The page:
- Daily Zen
With the August 2 deadline looming ahead, U.S President Barack Obama met with congressional leaders on Sunday night, with the agenda of arriving at some sort of agreement over the austerity measures that need to be put in place to reduce long term economic shortfalls.
While Obama continued to press forth for a $4 trillion deal towards reducing debt, Republicans reportedly held strong with their argument that there was not enough time to negotiate a deal that large, instead indicating their preference for the “Biden-type framework” which had previously worked on a $2.4 trillion deficit reduction package.
The debate currently revolves around the government’s need to increase its current $14.3 trillion borrowing limit. According to the Obama administration, if the debt ceiling is not raised by 2nd August, it would essentially mean the U.S government defaulting on its obligations.
Timothy Geithner, U.S Treasury Secretary, reiterated on Sunday his statements from mid-May, about the “catastrophic” consequences that would arise from the U.S Government’s failure to arrive at an agreement over raising U.S debt ceiling by Aug. 2.
Over an interview on the CBS program “Face the Nation, Geithner said, “Congress has to act… If they don’t act, then we face catastrophic damage to the American economy, and the leadership, to their credit, and I mean Republicans and Democrats, fully understand that.”
The deadlock, which has led to both parties ending the meeting agreeing to meet again on Monday, and again, as many times after that as possible, to arrive at a decision, echoes Obama’s warnings about painful budget cuts ahead after a band-aid deal in early April averted a possible U.S Government Shutdown.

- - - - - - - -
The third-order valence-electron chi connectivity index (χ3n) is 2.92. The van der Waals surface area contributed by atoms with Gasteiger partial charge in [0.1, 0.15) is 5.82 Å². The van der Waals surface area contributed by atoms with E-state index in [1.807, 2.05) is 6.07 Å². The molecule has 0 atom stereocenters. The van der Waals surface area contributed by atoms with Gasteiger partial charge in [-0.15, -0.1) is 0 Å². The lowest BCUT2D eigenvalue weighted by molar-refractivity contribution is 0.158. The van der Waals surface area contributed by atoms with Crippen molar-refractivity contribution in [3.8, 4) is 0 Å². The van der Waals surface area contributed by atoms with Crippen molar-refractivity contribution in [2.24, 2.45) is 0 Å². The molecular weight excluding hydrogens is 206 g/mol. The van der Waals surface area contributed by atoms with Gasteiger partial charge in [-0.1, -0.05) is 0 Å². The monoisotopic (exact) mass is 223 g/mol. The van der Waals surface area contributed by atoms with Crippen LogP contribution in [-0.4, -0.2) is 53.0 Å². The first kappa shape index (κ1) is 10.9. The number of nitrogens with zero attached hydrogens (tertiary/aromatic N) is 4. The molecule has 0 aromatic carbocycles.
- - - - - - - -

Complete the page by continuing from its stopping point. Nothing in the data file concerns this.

The austerity plan that President Obama is pushing for, is a combination of revenue raisers that would amount to $1 trillion, and spending cuts, including reforms to Medicare and Medicaid and smaller adjustments in Social Security, which would amount to $3 trillion.
The plan is being reportedly touted by the Obama administration as a “grand” bargain, towards ending the debt ceiling debate.
According to sources familiar with the matter, Obama seemed to be making a case for the need “to do a big deal” now, and “if not now, when?”.
And though it was the Republicans who, over the meetings held for negotiations regarding averting the April government shutdown, had urged on the need to do “something serious about the deficit”, House Speaker John Boehner made it clear at the Sunday meeting that the Republicans considered Obama’s plan a bit too ambitious, saying further that a smaller package of about $2.4 trillion over 10 years was more realistic.
At a meeting a day earlier, Boehner claimed that the White House was pushing too hard for tax hikes and not doing what was required with entitlement reform.
The Sunday deadlock over the details regarding raising the U.S debt ceiling primarily concerns a disagreement between the Obama administration and the Republicans over raising money through tax revenues.
While President Obama and Vice-President Biden insisted that any deficit cut plan that was implemented would need to include tax revenues, the Republicans essentially came across to the Democrats as wanting “to cut Medicare/Social Security and protect the rich,” according to a statement by a senior Democratic congressional.
Don Stewart, spokesman of Republican leader Mitch McConnell of Kentucky, said in a statement, “It’s baffling that the president and his party continue to insist on massive tax hikes in the middle of a jobs crisis while refusing to take significant action on spending reductions at a time of record deficits,” with McConnell saying that according to him, raising taxes amid 9.2 percent unemployment was ” a terrible idea.”